634634      </p>
    635635      <ul>
    636636         <li>
    637             <p>Recipients <em class="bcp14">MUST NOT</em> be able to write into any location other than one to which they are specifically entitled. To illustrate the problem consider
     637            <p>Recipients <em class="bcp14">MUST NOT</em> be able to write into any location other than one to which they are specifically entitled. To illustrate the problem, consider
    638638               the consequences of being able to overwrite well-known system locations (such as "/etc/passwd"). One strategy to achieve this
    639639               is to never trust folder name information in the filename parameter, for instance by stripping all but the last path segment
    640                and only consider the actual filename (where 'path segment' are the components of the field value delimited by the path separator
    641                characters "\" and "/").
     640               and only considering the actual filename (where 'path segment' are the components of the field value delimited by the path
     641               separator characters "\" and "/").
    642642            </p>
    643643         </li>
    644644         <li>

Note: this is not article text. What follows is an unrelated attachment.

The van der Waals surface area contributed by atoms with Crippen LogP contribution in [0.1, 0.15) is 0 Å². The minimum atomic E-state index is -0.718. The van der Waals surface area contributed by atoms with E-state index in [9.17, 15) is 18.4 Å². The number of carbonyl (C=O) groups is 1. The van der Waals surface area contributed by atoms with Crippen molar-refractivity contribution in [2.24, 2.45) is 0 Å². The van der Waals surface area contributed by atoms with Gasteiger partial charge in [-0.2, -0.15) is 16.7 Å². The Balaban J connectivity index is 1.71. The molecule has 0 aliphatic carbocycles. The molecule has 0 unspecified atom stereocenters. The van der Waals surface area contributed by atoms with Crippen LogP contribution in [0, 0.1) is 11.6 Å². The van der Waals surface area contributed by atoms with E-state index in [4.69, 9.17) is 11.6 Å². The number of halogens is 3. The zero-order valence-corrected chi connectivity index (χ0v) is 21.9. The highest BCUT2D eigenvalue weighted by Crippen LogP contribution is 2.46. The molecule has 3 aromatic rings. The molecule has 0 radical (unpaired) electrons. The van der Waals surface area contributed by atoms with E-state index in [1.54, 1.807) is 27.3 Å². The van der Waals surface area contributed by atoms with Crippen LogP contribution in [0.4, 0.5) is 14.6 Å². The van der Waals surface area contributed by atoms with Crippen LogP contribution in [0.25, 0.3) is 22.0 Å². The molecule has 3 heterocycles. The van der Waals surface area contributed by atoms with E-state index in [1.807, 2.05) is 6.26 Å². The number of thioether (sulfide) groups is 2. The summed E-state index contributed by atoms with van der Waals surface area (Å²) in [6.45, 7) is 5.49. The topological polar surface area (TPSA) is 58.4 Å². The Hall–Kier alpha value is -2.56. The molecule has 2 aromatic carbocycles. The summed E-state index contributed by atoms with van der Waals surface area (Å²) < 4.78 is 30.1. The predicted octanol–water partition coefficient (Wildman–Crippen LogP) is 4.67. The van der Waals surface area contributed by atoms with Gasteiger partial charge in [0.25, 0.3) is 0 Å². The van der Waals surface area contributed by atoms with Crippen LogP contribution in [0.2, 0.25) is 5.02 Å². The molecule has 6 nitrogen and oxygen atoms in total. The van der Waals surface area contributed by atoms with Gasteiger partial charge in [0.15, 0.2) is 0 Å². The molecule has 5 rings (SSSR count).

645645            <p>Many platforms do not use Internet Media Types (<a href="#RFC2046" id="rfc.xref.RFC2046.1"><cite title="Multipurpose Internet Mail Extensions (MIME) Part Two: Media Types">[RFC2046]</cite></a>) to hold type information in the file system, but rely on filename extensions instead. Trusting the server-provided file
    646                extension could introduce a privilege escalation when the saved file is later opened (consider ".exe"). Thus, recipients which
     646               extension could introduce a privilege escalation when the saved file is later opened (consider ".exe"). Thus, recipients that
    647647               make use of file extensions to determine the media type <em class="bcp14">MUST</em> ensure that a file extension is used that is safe, optimally matching the media type of the received payload.
    648648            </p>
     
    673673      <h1 id="rfc.section.5"><a href="#rfc.section.5">5.</a>&nbsp;<a id="examples" href="#examples">Examples</a></h1>
    674674      <div id="rfc.figure.u.4"></div>
    675       <p>Direct UA to show "save as" dialog, with a filename of "example.html":</p>  <pre class="text">Content-Disposition: Attachment; filename=example.html
     675      <p>Direct the UA to show "save as" dialog, with a filename of "example.html":</p>  <pre class="text">Content-Disposition: Attachment; filename=example.html
    676676</pre><div id="rfc.figure.u.5"></div>
    677       <p>Direct UA to behave as if the Content-Disposition header field wasn't present, but to remember the filename "an example.html"
     677      <p>Direct the UA to behave as if the Content-Disposition header field wasn't present, but to remember the filename "an example.html"
    678678         for a subsequent save operation:
    679679      </p>  <pre class="text">Content-Disposition: INLINE; FILENAME= "an example.html"
    680680</pre>  <p>Note: this uses the quoted-string form so that the space character can be included.</p>
    681681      <div id="rfc.figure.u.6"></div>